Some of us have such hectic, busy, crazy, chaotic days that we don’t have the time to even consider organization, goals, or routines. It’s when your days are so crazy that you need to take that time, and get your days under control.
It’s important, for your mental health, your sanity, and your productivity. You simply cannot be at your most effective if you are running around, putting out fires, and getting super stressed in the mean time. Taking the time to gain that control will make all the difference in the world.
- First, claim a block of time to gain control. Yes, it will take an hour or two. Yes, you can find that time. Schedule an appointment on your calendar. If you really, really can’t find the time in your work day, get up early, or do it right after work. You can find that time if you really try. Your sanity demands it.
- Make a list. Do you already have all your tasks on a single to-do lists, or several next-action lists broken down by context? If so, you are ahead of the game. If not, this should be your first step. Gather all you papers into one inbox (including post-it notes, phone messages, etc.) and process them, listing the tasks you need to do on your list or lists (see Three Steps to a Permanently Clear Desk). However you do the list(s) is not important at this point. I recommend the GTD method (see Beginner’s Guide to GTD), but do whatever works for you. Making a list of your tasks is the first way to get them under control.
- Plan your day. Not just today, but every day. You need some sort of regular schedule in order to get things under control. Schedule your regular tasks in blocks of time: email, calls, meetings, processing your inbox, planning time, writing, etc. Try to have at least 15-30 minutes at the beginning of each day when you plan your day out in these blocks of time. This little time for planning each day is a simple way to gain control. (See Purpose Your Day: Most Important Task)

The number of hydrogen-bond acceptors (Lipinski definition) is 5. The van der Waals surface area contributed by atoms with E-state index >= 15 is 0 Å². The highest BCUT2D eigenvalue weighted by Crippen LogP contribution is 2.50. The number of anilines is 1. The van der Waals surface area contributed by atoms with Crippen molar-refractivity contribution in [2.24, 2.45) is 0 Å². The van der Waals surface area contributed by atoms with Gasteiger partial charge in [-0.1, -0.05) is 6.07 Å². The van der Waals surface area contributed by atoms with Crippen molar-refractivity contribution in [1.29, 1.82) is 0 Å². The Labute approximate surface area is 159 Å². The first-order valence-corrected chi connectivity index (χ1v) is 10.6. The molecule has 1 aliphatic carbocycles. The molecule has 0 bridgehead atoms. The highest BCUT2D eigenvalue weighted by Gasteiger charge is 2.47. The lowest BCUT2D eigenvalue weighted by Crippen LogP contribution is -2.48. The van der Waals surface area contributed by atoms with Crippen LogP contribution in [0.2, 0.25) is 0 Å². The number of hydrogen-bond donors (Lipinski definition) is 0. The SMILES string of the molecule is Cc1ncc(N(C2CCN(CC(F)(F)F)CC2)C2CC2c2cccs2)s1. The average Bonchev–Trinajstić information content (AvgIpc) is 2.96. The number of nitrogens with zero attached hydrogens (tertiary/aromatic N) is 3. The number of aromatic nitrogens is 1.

- Stop multi-tasking. This is probably the thing that makes your day the craziest. You can’t stay sane if you’re juggling a million things at a time. If you are doing this, you are not being productive either. Focus on one thing at a time (see How NOT to Multi-task).
- Control Incoming Communications. Others won’t let you do this? You need to be assertive and claim control of your time. Let others know when they can call you, or how often they can expect to receive responses to your emails. Turn of IM and chat. Turn off your email notifications and only check it once an hour, or on some other regular schedule. Let calls go to voicemail. You simply cannot respond instantly to every cell phone call, every email, every page, every request at your desk. If you have to, put on headphones. Be clear and upfront with others about your availability and the times when you cannot be disturbed. People might not always be happy with it, but after awhile, they will begin to respect your time.
- Review your day. Set aside a little time at the end of the day to review what you’ve done, check off your to-do lists, update the lists with new items, put stuff back where it belongs, clear off your desk, and plan for tomorrow. Leave feeling satisfied.
- Set routines. These regular routines are the best way to feel in control of your life. I’ve been working on a morning routine and an evening routine at home, and it also helps to have a first-thing-in-the-morning work routine (including Step 3) and an end-of-the-day work routine (Step 6). Make them a habit, and your days will be must less stressful.